Ancient Tongue (language)

Andre Cramblit andrekar at NCIDC.ORG
Sun Aug 20 05:31:03 UTC 2006

The Herald - Everett, Wash. -
Published: Friday, August 18, 2006
Kids find the words
Tulalip children learn an ancient language that all but vanished.
By Krista J. Kapralos
Herald Writer

TULALIP - Some of the students in the Lushootseed Language Class at  
the Tulalip Indian Reservation are as young as 5 years old, but their  
teachers have given them an important mission.

"I let my students know that their families don't know Lushootseed,"  
teacher Rebecca Posey said. "They should go home and try to teach  
their families. If that continues, then we'll get our language back."

This week, about 50 young tribal members are attending Lushootseed  
Language Camp.

They are learning with game show-style quizzes, with computer  
programs developed by the Tulalip Tribes, and by practicing a play  
that uses English and Lushootseed phrases. They will perform the play  
this morning at the Tulalip Amphitheatre.

Only a decade ago, Lushootseed, an ancient language used by Coast  
Salish American Indian tribes along the northern coast of Washington,  
was a mystery to most Tulalip tribal members.

In the late 19th and early 20th centuries, tribal children were  
forbidden to speak their native language when they were sent to  
boarding schools, a federal experiment designed to absorb Indians  
into mainstream culture. Knowledge of tribal languages dwindled until  
the words were only distant memories.

In the 1950s, linguist Leon Metcalf traveled to American Indian  
reservations in northwest Washington to record tribal elders speaking  
their native language.

Metcalf recorded whatever they remembered of Lushootseed and also  
offered to deliver recorded messages to their friends on other  
reservations, said Toby Langen, a linguist who works for the Tulalip  
Tribes' Language Department.

"That way, he got a lot of conversational Lushootseed," Langen said.

In the 1960s, linguist Thom Hess picked up where Metcalf left off.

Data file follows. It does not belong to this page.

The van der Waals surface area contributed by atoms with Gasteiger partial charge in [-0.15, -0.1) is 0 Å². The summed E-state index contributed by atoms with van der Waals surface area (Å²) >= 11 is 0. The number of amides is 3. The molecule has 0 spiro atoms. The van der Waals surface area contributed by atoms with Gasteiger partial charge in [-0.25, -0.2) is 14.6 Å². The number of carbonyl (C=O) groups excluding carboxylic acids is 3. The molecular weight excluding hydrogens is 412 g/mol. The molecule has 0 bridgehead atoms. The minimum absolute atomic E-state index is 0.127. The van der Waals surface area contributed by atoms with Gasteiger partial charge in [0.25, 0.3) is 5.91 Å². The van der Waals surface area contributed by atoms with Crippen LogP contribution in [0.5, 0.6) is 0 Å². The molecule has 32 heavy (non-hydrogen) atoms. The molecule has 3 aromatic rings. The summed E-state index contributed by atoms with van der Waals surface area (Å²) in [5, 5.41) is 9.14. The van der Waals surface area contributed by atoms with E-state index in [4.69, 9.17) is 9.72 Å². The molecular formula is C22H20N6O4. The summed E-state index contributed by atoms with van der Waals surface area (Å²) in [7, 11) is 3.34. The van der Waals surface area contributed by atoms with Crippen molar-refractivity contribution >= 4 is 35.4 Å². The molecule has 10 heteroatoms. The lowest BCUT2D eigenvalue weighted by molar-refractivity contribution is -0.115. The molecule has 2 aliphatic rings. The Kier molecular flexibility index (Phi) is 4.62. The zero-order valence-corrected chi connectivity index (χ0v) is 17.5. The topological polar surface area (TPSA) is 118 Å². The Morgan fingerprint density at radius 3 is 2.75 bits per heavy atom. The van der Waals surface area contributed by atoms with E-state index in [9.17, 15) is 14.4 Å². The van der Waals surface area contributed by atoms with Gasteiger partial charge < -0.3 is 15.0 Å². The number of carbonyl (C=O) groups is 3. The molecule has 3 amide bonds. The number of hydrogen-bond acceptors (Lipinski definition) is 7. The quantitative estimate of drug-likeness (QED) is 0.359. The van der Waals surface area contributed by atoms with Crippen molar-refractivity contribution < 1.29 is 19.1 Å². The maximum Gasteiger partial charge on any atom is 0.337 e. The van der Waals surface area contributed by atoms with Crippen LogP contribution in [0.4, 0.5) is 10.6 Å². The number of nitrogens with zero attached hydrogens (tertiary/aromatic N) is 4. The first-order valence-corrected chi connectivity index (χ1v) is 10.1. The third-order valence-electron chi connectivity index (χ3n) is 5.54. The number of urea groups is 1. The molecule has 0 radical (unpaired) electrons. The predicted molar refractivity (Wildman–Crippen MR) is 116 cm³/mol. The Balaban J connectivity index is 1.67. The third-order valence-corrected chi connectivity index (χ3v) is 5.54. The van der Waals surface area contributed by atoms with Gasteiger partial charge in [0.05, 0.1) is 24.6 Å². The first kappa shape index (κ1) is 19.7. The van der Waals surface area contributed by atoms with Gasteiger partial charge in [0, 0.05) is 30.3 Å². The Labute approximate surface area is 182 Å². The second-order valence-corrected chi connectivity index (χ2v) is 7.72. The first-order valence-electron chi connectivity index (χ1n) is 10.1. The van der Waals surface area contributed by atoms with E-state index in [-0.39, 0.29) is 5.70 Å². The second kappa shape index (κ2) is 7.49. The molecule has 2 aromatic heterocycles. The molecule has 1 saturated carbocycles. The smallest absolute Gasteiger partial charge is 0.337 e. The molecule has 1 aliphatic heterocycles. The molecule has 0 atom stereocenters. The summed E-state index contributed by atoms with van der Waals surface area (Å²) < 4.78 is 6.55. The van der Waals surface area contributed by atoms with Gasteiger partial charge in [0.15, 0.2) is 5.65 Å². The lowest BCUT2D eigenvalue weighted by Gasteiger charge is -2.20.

Hess compiled Lushootseed grammar, which was published by the Tulalip  
Tribes in 1995, Langen said. "That's the basis of what we have."

Hess devised an alphabet for Lushootseed, which had never been a  
written language. Now the Tulalip Tribes own rights to a computer  
font for that alphabet.

There is much more work left to do, Langen said. She would like to  
conduct a widespread project that gathers extended families to learn  
together. Once families begin using Lushootseed in their homes, the  
hope is that the language will come to life.

The tribes' Language Department doesn't have enough staff to do that  
themselves, Langen said.

But it's a dream.

"That's the goal," she said. "People here want to see that in their  

According to research conducted by Northern Arizona University, only  
20 tribal languages of the 300 or more once spoken in North America  
are fully vital, and used by tribal members of all ages.

Even those languages, including Navajo and Crow, are at risk of dying  
because younger generations have lost interest in them.

"Our main focus is to keep all these kids interested," Lushootseed  
teacher Natosha Gobin said as children at the language camp swarmed a  
makeshift stage to practice their lines.

At Posey's table, children shouted out answers to questions she asked  
in Lushootseed.

"Salmon!" "Springtime!" "Orca!"

"In Lushootseed," Posey insisted. "Remember, this is our language."

The children closed their eyes or looked at the ceiling, thinking,  
then said the words in Lushootseed.

They remembered.

Reporter Krista J. Kapralos: 425-339-3422 or kkapralos@

Copyright ©1996-2006.
The Daily Herald Co.
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